The problem is that there's actually no such thing as "random screening." Someone, somewhere is always making a (usually) realtime decision about which passengers get pulled aside. Profiling kicks the decision up the ladder and makes the selection criteria more explicit, with either computers or security experts making the choice. Random screening bumps the decision downward and gives almost absolute discretion to the agents at checkpoints.
The problemas we're seeing in this story, and as we know from other incidentsis that sometimes those agents are enormous jackasses. That's partly why, since literally the first months after 9/11, we've been hearing stories about Midwest blonds getting pulled aside and felt up. And perhaps not coincidentally, here we have a Midwest blond making exactly that complaint.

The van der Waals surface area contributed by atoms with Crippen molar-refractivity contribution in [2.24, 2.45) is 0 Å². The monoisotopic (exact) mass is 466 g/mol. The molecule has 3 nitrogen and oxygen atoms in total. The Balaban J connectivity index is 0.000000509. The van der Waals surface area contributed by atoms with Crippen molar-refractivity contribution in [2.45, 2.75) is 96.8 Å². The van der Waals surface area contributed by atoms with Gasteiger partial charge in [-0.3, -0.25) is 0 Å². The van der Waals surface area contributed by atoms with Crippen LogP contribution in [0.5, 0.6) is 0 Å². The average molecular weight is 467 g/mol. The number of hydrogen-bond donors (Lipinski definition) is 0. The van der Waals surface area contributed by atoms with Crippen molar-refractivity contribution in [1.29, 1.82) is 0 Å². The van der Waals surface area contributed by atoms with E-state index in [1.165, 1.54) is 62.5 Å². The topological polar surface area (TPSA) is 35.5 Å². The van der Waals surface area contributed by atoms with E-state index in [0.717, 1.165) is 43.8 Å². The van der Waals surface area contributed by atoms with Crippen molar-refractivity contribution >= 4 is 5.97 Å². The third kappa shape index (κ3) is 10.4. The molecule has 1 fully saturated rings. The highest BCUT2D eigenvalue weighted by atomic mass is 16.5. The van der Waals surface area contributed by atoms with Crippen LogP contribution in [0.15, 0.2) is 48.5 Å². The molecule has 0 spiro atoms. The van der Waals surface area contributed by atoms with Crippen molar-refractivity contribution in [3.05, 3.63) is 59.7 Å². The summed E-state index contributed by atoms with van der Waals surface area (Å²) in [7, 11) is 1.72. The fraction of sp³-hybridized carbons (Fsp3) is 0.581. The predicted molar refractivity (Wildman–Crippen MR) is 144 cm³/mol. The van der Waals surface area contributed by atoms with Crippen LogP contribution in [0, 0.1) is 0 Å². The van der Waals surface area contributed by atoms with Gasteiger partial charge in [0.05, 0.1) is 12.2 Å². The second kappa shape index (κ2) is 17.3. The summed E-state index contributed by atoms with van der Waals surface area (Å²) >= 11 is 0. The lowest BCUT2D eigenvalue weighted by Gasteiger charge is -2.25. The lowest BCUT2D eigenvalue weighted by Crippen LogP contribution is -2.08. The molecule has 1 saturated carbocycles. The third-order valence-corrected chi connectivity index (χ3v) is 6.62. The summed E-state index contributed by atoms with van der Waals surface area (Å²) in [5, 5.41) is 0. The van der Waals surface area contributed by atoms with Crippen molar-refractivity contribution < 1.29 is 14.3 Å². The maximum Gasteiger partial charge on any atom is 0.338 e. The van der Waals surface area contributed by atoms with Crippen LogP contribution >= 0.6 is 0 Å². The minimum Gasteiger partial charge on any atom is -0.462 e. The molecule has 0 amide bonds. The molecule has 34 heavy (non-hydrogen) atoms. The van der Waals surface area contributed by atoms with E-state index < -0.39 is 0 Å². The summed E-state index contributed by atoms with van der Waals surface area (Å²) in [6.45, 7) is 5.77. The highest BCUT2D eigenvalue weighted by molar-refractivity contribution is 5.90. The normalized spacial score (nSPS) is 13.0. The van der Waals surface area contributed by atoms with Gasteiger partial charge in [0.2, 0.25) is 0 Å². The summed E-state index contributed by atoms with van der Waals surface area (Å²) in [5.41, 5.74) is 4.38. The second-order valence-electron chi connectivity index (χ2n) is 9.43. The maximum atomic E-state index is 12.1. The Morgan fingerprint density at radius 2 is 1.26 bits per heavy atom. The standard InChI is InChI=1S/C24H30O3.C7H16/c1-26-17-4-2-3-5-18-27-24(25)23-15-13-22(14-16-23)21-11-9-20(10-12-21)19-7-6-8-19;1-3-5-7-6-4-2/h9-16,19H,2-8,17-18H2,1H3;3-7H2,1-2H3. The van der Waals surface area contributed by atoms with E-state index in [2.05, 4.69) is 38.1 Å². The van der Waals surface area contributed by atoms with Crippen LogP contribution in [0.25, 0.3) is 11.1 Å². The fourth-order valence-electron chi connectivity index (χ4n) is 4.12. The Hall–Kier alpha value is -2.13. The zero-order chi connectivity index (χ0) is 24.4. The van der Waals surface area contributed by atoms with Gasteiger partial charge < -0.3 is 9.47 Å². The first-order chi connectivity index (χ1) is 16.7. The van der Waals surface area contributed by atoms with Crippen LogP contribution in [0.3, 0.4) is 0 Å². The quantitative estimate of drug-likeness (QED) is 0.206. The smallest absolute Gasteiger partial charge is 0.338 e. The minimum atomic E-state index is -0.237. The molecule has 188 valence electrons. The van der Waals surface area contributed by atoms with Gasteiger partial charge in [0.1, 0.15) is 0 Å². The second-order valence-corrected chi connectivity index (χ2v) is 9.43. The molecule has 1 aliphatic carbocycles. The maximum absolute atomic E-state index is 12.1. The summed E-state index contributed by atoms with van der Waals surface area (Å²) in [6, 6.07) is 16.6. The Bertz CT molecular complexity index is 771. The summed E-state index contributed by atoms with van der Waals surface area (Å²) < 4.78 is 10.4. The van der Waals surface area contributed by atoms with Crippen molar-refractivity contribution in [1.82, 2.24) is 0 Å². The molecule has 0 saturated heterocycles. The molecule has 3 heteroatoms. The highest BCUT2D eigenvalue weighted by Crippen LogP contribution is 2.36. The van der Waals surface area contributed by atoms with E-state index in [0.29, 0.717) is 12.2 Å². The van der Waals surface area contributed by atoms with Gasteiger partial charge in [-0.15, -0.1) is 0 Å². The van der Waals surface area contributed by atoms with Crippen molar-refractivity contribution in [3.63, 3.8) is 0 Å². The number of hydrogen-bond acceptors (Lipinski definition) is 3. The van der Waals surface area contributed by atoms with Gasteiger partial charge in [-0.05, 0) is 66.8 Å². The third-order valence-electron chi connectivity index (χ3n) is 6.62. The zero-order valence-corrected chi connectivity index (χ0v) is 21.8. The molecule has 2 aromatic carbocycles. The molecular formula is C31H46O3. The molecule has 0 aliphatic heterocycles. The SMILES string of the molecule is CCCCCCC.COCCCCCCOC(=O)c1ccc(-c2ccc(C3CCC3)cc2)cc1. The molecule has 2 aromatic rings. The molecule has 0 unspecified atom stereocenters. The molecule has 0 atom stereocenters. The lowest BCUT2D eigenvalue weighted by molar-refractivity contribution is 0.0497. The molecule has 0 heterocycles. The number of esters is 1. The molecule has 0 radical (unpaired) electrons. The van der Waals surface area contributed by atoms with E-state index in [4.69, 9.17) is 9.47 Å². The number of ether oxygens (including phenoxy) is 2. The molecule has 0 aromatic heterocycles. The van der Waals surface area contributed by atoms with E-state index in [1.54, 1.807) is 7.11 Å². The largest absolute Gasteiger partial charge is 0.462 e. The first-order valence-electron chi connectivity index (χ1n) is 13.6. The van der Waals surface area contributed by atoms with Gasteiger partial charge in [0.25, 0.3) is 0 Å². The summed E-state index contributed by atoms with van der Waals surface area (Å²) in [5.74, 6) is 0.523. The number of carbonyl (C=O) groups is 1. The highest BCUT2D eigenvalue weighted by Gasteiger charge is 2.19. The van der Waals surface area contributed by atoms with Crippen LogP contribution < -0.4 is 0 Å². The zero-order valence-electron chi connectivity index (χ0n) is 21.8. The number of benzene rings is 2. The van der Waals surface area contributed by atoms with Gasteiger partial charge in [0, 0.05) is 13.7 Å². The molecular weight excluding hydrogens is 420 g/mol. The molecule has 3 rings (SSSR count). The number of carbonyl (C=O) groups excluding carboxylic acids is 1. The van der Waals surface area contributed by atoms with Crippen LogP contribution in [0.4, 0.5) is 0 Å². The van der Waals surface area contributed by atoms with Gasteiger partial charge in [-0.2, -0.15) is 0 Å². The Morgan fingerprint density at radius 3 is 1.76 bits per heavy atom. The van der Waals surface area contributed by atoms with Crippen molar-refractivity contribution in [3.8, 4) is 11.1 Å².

Which isn't to say that we should dump random screening and adopt profiling. There's been something of a democratic discussion for almost a decade now, and Americans have functionally decided the practical and ethical costs of profiling are just too high. But it is to say that when we're adding up costs and benefits we have to take into account these kinds of incidents, where the discretion given to bad apple TSA agents lets them get their rocks off by humiliating passengers.
· Woman wins payout from TSA after her breasts were exposed in airport patdown [Daily Mail]
· Airport Security [Jaunted]
· Airports [Jaunted]